Why Fund Raising is a bad idea for your startup.
“Wait. What? What did you just say? Raising funds for my startup a bad idea? Are you out of your mind? This guy is sick.”
This must be the first reaction of most of you reading this. And you are very well right. As all that most of us have read and learnt about entrepreneurship and startups is based on the stories published here and there glorifying the act of raising funds. Almost every business book also suggests that finance is essential to start a business. For the young management students coming out of good old business schools where leadership is “taught” rather than “shown” that too on a powerpoint presentation using examples of entrepreneurs who “made” it, “built” their business and are now successful, raising funds seems not only the essential but also the very first point of starting a business. So, yes I understand the reaction. Not your problem.
This is a part of all great plan rich has conspired to keep ordinary people the way they are.
Make it sound so difficult and complicated that not many even dare to try. Confuse them with something way out of their reach. Let them debate about something which is not even important. And while they do, let us make money and rule them forever. New model of feudalism and slavery, as I see it. But its okay. Coming from a non stop slavey of almost 1000 years, I understand its difficult to see through this and create a new reality.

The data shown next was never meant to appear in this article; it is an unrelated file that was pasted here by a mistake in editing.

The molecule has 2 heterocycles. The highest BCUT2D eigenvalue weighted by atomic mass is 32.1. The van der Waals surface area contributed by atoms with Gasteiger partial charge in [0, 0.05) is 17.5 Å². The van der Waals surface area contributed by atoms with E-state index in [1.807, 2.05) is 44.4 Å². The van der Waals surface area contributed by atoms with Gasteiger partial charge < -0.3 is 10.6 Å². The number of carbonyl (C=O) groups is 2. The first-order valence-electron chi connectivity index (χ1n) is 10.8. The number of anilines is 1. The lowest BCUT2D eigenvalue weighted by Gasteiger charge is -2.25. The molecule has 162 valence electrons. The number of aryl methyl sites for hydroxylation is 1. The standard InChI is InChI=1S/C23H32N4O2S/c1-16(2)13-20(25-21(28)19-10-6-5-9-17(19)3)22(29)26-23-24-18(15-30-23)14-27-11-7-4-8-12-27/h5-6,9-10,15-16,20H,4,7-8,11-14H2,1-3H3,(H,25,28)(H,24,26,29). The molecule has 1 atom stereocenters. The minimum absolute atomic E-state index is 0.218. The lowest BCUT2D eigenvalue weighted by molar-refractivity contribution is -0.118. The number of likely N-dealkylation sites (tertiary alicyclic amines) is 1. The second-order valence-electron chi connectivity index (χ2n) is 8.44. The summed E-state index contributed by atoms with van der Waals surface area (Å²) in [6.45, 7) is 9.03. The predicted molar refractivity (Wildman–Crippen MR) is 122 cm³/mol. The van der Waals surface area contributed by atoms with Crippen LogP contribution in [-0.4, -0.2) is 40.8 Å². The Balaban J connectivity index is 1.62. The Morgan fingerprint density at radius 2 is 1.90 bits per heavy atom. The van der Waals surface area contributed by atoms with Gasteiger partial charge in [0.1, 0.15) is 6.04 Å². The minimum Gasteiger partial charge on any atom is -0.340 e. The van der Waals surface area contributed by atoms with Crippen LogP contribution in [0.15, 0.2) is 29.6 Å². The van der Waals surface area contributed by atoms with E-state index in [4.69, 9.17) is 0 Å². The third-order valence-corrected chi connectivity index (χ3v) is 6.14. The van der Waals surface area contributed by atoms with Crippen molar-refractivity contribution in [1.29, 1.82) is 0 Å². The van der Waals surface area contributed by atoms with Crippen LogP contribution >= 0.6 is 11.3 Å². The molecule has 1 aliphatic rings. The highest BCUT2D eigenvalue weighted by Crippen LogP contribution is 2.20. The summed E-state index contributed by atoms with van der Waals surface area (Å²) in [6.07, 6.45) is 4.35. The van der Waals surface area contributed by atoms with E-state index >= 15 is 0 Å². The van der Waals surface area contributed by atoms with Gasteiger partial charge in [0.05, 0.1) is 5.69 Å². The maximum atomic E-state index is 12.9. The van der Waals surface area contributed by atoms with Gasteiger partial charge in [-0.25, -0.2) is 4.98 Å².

But its super dangerous for a first time entrepreneur if all you are focused upon is how to raise funds to take your startup off the ground. I have a case here, which I want to present to all of you. Why I think it’s a bad idea for you to raise funds for your startup? And my points are below:
1. It blurs your focus:
Having funds at your disposal allows you the luxury of adding “nice to have” things to your product and business. And it’s a natural tendency of a human mind to have more. If you say adding “value ads or nice to have” things to your product is a good thing, compare Apple products with Microsoft or any other brand. A classical example of simplicity. Unless you are Steve Jobs, it’s impossible to have that mindset with such a simplicity and clarity. One day maybe you reach that stage (its damn difficult though, I have read the man extremely deeply), allow yourself to be “forced” to keep it simple.